Brady completed 22 of 37 passes for 237 yards, a touchdown, and an interception. Smith rushed for 100 yards. Pollard caught six passes for 90 yards and a touchdown. Rhodes returned five kickoffs for 121 yards, rushed for 16 yards, and caught two passes for 17 yards.
Colts players would later publicly complain that the game officials did not properly call illegal contact, pass interference, and defensive holding penalties on the Patriots' defensive backs. This, and similar complaints made by other NFL teams, would prompt the NFL during the 2004 offseason to instruct all of the league's officials to strictly enforce these types of fouls.
NFC Championship: Carolina Panthers 14, Philadelphia Eagles 3
Carolina's defense shut down the Eagles offense, only allowing a field goal and holding Donovan McNabb to just 10 of 22 completions for 100 yards. Rookie cornerback Ricky Manning intercepted McNabb three times, while the Panthers defense recorded a total of five sacks. McNabb also sustained a lower-rib injury early in the game but stayed in until the second half. Although Carolina's offense only scored 14 points, it was more than enough for the team to earn their first trip to the Super Bowl with a 14–3 win. For the Eagles, it was their third straight NFC Championship Game loss.
After a scoreless first quarter, the Panthers mounted the only long scoring drive of the game, advancing the ball 79 yards and scoring with Jake Delhomme's 24-yard touchdown pass to Muhsin Muhammad. The Eagles responded by driving 44 yards and scoring with a 41-yard field goal from David Akers. Philadelphia then forced a punt and drove to their own 44-yard line, but McNabb was intercepted by Manning and the score remained 7–3 at halftime.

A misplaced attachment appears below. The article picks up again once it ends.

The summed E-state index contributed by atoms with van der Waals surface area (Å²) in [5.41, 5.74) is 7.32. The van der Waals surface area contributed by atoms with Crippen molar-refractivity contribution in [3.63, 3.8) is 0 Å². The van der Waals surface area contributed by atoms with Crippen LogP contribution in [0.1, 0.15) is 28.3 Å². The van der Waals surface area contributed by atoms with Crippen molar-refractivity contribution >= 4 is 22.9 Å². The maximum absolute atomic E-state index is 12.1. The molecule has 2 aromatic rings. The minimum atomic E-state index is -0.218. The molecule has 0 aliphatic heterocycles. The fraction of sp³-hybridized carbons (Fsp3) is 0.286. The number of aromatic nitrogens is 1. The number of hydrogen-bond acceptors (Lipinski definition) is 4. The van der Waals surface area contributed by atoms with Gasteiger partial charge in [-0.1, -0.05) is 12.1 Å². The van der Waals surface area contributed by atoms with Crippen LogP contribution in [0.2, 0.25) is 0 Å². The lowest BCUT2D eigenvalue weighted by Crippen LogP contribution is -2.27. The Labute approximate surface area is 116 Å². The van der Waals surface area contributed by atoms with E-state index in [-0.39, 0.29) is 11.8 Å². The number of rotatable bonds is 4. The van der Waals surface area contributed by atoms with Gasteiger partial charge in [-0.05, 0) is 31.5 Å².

The Eagles took the second half kickoff and drove to the Panthers 18-yard line before Manning ended the drive with his second interception. Then after a punt, Manning recorded his third interception and returned it 13 yards to the Eagles 37-yard line. Four plays later, DeShaun Foster's 1-yard touchdown run increased Carolina's lead to 14–3.
In the fourth quarter, the Eagles had one last chance to come back, driving 74 yards in 11 plays to the Panthers 11-yard line. But linebacker Dan Morgan picked off a pass from backup quarterback Koy Detmer in the end zone with 5:16 left. The next time Philadelphia got the ball back, they turned the ball over on downs and Carolina ran out the clock to win the game.
Super Bowl XXXVIII: New England Patriots 32, Carolina Panthers 29
- NFL.com scores for the 2003 playoffs (Last accessed January 9, 2006)